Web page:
Everyone has a unique way of making their displeasure known. I call it the “Pissed Off Power Play”, or POPP for short.
Some shout out an assortment of four-letter words, others cry hysterically, some even resort to physical violence. A particular ex-girlfriend of mine did all three. I’m pretty sure she won’t be reading this. But if she is, I’ll know it soon enough through the sharp stabbing pains I’ll feel in my back, caused by the voodoo doll she keeps of me. Let’s just say our decision to part wasn’t exactly a joint one.
Thankfully Alex is far more mild-mannered than that. She’s a lover, not a fighter. But that doesn’t mean she won’t let me have it with both barrels if I’ve done wrong. I tend to know if something’s up when her eyes darken. I then say a silent prayer in the vain hope that it passes, but it rarely does… and then she does it. Right there in front of me, usually as she walks past, she gives me her POPP – she lets out a sigh.
Underestimate the power of that sigh at your peril. It’s like my kryptonite. It pierces my defences, climbs into my brain and screams: “You’re a selfish bastard”. Then it takes over my body and propels me into involuntary action to shed my guilt – I find myself doing the dishes, or sweeping the floor. And the last act of the sigh is to make me apologise and admit to her that yes I am, indeed, a selfish bastard.
We moved in to our house 6 days later than first planned, and that was only after I showed off my own brand of POPP.
We should have known from the start, really. We had a god-awful day in IKEA Palo Alto, where we spent an excessive sum of money, and an obscene amount of time queueing. 6 chairs, 4 beds and mattresses, 3 chests of drawers, a sofa, armchair, and table later, we were done. We decided to take the IKEA delivery and assembly service, and booked it in for a week later.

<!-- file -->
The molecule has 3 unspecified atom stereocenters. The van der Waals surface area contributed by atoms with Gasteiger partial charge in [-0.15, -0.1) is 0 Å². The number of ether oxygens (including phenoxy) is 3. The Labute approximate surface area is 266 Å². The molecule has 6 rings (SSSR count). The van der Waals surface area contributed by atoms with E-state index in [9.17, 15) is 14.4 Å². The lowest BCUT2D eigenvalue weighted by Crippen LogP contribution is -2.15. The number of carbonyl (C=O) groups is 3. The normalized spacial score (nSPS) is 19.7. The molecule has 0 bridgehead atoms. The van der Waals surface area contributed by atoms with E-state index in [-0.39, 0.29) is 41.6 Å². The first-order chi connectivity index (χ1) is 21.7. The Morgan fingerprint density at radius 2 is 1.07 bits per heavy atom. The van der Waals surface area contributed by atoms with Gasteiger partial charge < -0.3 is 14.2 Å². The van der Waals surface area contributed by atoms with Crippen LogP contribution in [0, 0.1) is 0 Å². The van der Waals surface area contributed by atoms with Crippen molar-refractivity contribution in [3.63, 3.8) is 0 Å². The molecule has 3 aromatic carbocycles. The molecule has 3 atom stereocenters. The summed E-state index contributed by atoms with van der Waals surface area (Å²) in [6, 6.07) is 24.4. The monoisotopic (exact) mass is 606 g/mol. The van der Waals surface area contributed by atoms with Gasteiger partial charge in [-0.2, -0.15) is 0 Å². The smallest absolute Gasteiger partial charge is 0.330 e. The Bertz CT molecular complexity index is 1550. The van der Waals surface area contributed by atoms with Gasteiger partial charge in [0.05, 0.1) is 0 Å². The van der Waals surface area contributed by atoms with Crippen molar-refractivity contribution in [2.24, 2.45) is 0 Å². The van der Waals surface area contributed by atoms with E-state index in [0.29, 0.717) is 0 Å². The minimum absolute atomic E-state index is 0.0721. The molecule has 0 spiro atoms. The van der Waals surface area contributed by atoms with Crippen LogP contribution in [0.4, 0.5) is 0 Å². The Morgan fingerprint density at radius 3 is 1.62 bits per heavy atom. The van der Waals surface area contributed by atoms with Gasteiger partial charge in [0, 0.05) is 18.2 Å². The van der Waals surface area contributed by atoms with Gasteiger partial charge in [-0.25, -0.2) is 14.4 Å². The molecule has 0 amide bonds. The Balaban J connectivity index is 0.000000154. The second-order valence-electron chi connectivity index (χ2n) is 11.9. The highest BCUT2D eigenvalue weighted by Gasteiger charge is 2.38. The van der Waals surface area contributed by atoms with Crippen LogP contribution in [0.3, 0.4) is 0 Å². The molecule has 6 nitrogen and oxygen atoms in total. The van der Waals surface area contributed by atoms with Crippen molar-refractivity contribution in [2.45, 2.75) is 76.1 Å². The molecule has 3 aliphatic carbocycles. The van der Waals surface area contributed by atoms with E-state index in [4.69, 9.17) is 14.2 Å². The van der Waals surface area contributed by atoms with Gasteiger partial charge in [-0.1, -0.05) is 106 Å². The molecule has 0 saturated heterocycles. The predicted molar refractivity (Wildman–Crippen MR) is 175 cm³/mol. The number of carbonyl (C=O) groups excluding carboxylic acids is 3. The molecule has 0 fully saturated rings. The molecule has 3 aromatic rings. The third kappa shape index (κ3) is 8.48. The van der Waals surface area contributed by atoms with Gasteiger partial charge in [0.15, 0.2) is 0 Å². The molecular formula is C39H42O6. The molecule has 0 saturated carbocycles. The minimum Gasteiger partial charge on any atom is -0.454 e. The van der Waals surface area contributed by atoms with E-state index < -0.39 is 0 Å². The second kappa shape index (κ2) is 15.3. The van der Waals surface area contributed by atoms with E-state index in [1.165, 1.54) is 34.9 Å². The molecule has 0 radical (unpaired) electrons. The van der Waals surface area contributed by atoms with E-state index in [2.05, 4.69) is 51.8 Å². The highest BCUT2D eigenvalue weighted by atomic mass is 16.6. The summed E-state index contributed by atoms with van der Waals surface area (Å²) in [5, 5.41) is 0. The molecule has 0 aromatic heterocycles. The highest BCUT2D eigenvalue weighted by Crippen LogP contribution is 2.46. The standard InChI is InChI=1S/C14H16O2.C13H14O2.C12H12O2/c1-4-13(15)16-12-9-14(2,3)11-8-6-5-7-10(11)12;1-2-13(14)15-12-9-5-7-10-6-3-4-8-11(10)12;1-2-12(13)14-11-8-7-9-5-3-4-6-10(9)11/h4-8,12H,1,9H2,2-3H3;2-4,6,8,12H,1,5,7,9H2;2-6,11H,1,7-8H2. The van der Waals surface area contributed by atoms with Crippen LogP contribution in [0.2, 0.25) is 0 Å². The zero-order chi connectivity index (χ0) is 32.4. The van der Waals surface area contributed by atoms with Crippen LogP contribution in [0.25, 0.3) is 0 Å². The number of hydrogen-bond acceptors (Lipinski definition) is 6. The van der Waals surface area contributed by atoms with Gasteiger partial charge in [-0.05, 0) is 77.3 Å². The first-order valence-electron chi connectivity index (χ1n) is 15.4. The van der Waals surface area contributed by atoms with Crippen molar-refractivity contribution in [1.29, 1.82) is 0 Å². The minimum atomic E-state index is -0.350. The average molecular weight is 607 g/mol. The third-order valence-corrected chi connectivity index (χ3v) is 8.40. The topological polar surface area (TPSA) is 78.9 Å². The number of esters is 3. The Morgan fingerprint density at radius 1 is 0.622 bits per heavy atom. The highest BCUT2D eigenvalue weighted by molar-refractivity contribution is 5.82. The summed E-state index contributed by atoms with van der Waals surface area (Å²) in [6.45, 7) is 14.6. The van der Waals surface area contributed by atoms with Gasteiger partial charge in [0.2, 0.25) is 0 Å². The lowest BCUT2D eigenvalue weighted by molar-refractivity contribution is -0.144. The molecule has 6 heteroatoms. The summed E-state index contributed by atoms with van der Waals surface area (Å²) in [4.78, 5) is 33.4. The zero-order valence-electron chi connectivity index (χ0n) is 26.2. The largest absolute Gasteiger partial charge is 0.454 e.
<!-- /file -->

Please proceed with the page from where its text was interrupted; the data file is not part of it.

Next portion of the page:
IKEA uses a company called Dynamex to take care of their delivery and assembly services. Dynamex offers customers the best shipping services and the highest level of professional customer support. Their words, not mine.
When the day arrived, the delivery was late. But the truck finally pulled up, and three teenagers with greasy hair and body odour started to unload. An hour and a half later, one of them mumbled that they only had a third of what we needed. They left to make a few more deliveries, and promised to go back to the warehouse to pick up the rest of our stuff, and come back later that day. I waited at the house until 11pm, but they were a no-show.
Over the next three days, Alex and I battled with IKEA and Dynamex to have the order redelivered. We spent hours on hold, occasionally getting through to a customer service agent who couldn’t care less. The delivery was rearranged for a few days later, but again they didn’t show up.
That was when I released my POPP.
I googled the management team at Dynamex, used LinkedIn for the only thing it’s good for (professional stalking), found the president of the company, and guessed his email address. I then sent him the most eloquent, downright scathing email I’ve ever written. And it worked.
Within a few hours, President Rick Pople had personally emailed me. Then he called me to apologise. And then shit got done.
The next day, we had all of our stuff delivered first thing in the morning and assembled by their most trusted installation expert. And by the evening, the kids had already stained our brand new sofa. Normal service had been resumed.
So… what’s your POPP, and when have you dropped it to good effect?